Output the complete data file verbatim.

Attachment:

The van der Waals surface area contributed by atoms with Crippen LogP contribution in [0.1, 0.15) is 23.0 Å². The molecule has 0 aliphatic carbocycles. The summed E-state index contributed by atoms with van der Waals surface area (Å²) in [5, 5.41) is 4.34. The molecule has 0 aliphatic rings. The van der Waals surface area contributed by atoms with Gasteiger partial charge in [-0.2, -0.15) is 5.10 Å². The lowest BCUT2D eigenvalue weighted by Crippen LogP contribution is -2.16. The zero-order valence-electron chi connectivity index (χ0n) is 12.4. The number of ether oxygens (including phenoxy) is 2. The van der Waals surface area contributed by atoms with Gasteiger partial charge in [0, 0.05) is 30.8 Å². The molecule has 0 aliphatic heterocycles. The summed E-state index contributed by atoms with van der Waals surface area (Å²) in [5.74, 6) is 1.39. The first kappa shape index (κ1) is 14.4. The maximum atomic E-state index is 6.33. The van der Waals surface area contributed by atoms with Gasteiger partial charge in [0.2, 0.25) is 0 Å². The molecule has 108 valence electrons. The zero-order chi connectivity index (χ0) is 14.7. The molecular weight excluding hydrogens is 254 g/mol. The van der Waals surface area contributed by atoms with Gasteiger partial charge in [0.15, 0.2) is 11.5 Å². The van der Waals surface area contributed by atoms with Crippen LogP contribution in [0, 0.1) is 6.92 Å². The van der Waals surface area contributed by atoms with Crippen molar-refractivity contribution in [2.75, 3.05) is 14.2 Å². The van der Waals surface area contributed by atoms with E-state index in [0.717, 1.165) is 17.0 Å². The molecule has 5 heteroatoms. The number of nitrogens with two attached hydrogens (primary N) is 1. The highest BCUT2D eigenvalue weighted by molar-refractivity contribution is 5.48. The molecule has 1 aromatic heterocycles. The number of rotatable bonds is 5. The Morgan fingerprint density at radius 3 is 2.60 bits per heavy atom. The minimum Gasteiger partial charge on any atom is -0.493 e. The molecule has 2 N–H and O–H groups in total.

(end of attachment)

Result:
The van der Waals surface area contributed by atoms with Crippen LogP contribution in [0.1, 0.15) is 23.0 Å². The molecule has 0 aliphatic carbocycles. The summed E-state index contributed by atoms with van der Waals surface area (Å²) in [5, 5.41) is 4.34. The molecule has 0 aliphatic rings. The van der Waals surface area contributed by atoms with Gasteiger partial charge in [-0.2, -0.15) is 5.10 Å². The lowest BCUT2D eigenvalue weighted by Crippen LogP contribution is -2.16. The zero-order valence-electron chi connectivity index (χ0n) is 12.4. The number of ether oxygens (including phenoxy) is 2. The van der Waals surface area contributed by atoms with Gasteiger partial charge in [0, 0.05) is 30.8 Å². The molecule has 0 aliphatic heterocycles. The summed E-state index contributed by atoms with van der Waals surface area (Å²) in [5.74, 6) is 1.39. The first kappa shape index (κ1) is 14.4. The maximum atomic E-state index is 6.33. The van der Waals surface area contributed by atoms with Gasteiger partial charge in [0.2, 0.25) is 0 Å². The molecule has 108 valence electrons. The zero-order chi connectivity index (χ0) is 14.7. The molecular weight excluding hydrogens is 254 g/mol. The van der Waals surface area contributed by atoms with Gasteiger partial charge in [0.15, 0.2) is 11.5 Å². The van der Waals surface area contributed by atoms with Crippen LogP contribution in [0, 0.1) is 6.92 Å². The van der Waals surface area contributed by atoms with Crippen molar-refractivity contribution in [2.75, 3.05) is 14.2 Å². The van der Waals surface area contributed by atoms with E-state index in [0.717, 1.165) is 17.0 Å². The molecule has 5 heteroatoms. The number of nitrogens with two attached hydrogens (primary N) is 1. The highest BCUT2D eigenvalue weighted by molar-refractivity contribution is 5.48. The molecule has 1 aromatic heterocycles. The number of rotatable bonds is 5. The Morgan fingerprint density at radius 3 is 2.60 bits per heavy atom. The minimum Gasteiger partial charge on any atom is -0.493 e. The molecule has 2 N–H and O–H groups in total.